Fossil-fuel gasoline automobile exhausts pollute and damage health in crowded cities.
A machine called Kaalink for recycling their soot to generate ink for printers, has been invented by Anirudh Sharma of India. Between 2013 and 2015 Sharma co-led activities at the Massachusetts Institute of Technology’s Media Lab India Initiative consortium to help shape self-organized, design-led innovation in India.
During a visit to his Indian home in 2013, Sharma noticed that his friend’s clothing was stained by air pollution. After experimenting for more than a year to see whether pollution rejected by vehicles was a resource recycling idea, Sharma realised that his invention would not help India if he set up office in the US.
So, in 2013 he returned to India and, along with three researcher friends, co-founded Graviky Labs in Bengaluru. Initially when they were experimenting with a new technology, there was no set guidance available in the market.
They conducted several experiments to understand the optimum technique for harvesting pollution from fossil fuel combustion sources. By 2016, the team started to retrofit Kaalink machines to car engine exhaust pipes in Bengaluru.
They were able to capture approximately 95 % or 1.6 kg of the particulate matter pollution without inducing back-pressure. Kaalinks were manually and individually installed by drivers, and after about two weeks of city driving were traded in at a Graviky Labs.
The machines could also be fitted to motorboats and to chimneys.
Graviky then set about converting the captured raw material into a black ink they called Air-Ink. An ounce of ink (28 gm) is produced by about 45 minutes of exhaust. Sharma and his team then built a prototype to test their ink’s printability.
They assembled a Nicolas’ ink shield with Arduino interfaced with their soot-catcher pump design. This shield allowed them to connect a HP C6602 inkjet cartridge to their Arduino2015 turning it into a 96dpi print platform.
It only used 5 pins which could be jumper-selected to avoid other shields. For the project they had to widen the holes of the cartridge to let the ink out, since the size of the particles in Air-Ink is much larger than the fine industrial ink.
Conventional black ink is one of the most consumed products in the industry. Most of this printing ink is produced in factories with complex chemical procedures.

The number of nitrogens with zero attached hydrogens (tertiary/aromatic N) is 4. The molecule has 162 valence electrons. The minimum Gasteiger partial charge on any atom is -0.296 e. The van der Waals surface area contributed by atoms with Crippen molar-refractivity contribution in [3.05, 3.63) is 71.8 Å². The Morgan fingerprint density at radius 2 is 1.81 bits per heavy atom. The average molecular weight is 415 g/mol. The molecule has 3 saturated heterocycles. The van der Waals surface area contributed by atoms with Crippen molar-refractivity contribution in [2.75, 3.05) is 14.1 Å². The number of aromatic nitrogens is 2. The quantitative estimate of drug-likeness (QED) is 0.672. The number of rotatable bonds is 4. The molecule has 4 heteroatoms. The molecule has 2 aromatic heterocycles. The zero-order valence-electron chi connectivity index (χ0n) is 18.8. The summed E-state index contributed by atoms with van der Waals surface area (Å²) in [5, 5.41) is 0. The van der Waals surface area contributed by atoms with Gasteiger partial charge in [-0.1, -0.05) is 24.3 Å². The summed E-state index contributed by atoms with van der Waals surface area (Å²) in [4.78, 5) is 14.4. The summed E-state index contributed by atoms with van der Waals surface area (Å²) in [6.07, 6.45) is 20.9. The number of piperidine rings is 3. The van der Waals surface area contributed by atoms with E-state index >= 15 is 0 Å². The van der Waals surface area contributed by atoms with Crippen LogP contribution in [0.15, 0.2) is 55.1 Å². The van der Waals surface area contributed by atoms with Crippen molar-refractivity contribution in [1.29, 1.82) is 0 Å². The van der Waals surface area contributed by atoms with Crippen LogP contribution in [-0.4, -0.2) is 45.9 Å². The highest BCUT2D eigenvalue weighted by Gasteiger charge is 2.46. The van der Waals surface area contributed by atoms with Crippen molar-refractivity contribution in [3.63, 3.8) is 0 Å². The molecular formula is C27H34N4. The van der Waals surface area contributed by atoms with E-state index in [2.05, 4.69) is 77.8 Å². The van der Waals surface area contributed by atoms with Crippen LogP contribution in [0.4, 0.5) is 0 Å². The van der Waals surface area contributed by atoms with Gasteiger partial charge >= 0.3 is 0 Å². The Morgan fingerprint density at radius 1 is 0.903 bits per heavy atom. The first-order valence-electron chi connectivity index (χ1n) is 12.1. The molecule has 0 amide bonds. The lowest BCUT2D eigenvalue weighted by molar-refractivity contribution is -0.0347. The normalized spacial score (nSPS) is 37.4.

Companies such as HP/Canon make 70 % of their profits by selling these cartridges at 400% margin. Air-Ink presented a far more economic option.
In August 2016, Graviky Labs, in partnership with Tiger Beer, Heineken Global, next linked up with international artists to spread the message of environment conservation.
They collaborated with seven Hong Kong-based artists for this project, providing approximately 42 gallons (150 liters) of Air-Ink in graffiti cans.
These worked well and were used in Hong Kong’s Sheung Wan district for street art activation to campaign against air pollution.
They captured this moment on a video that went viral and garnered 2.5 million views within 10 days. Sharma next travelled to smog-choked cities around the world and challenged 19 street artists to create billboards and murals in Air-Ink illustrating the effects of carbon waste, starting in London, going on to Berlin, Chicago, Sydney, Singapore and Amsterdam.
Street artist Buff Monster created a beautiful black-and-white drawing on a Manhattan sidewalk titled “This art is painted with air pollution.”
Anirudh’s innovation also gained recognition from Shah Rukh Khan, an Indian actor, film producer and television personality. Referred to in the media as the “King of Bollywood” and “King Khan”, he has appeared in more than 80 Bollywood films. Khan pledged to use Air-Ink for his brand promotions.
This included 4 handmade posters of Khan posted across New Delhi and Mumbai advertising the launch of Sharma’s TED-Talks in India “Painted with Pollution.” With corporate and government partnerships, Graviky hopes to install 1,000 capture units in every constituency.
In 2019, Graviky Labs proudly made this post on their website: “(422 billion gallons (1.6 trillion liters) of air cleaned so far.”
Discover solution 7: a wearable badge that helps you figure out the cleanest and healthiest routes to work or school.
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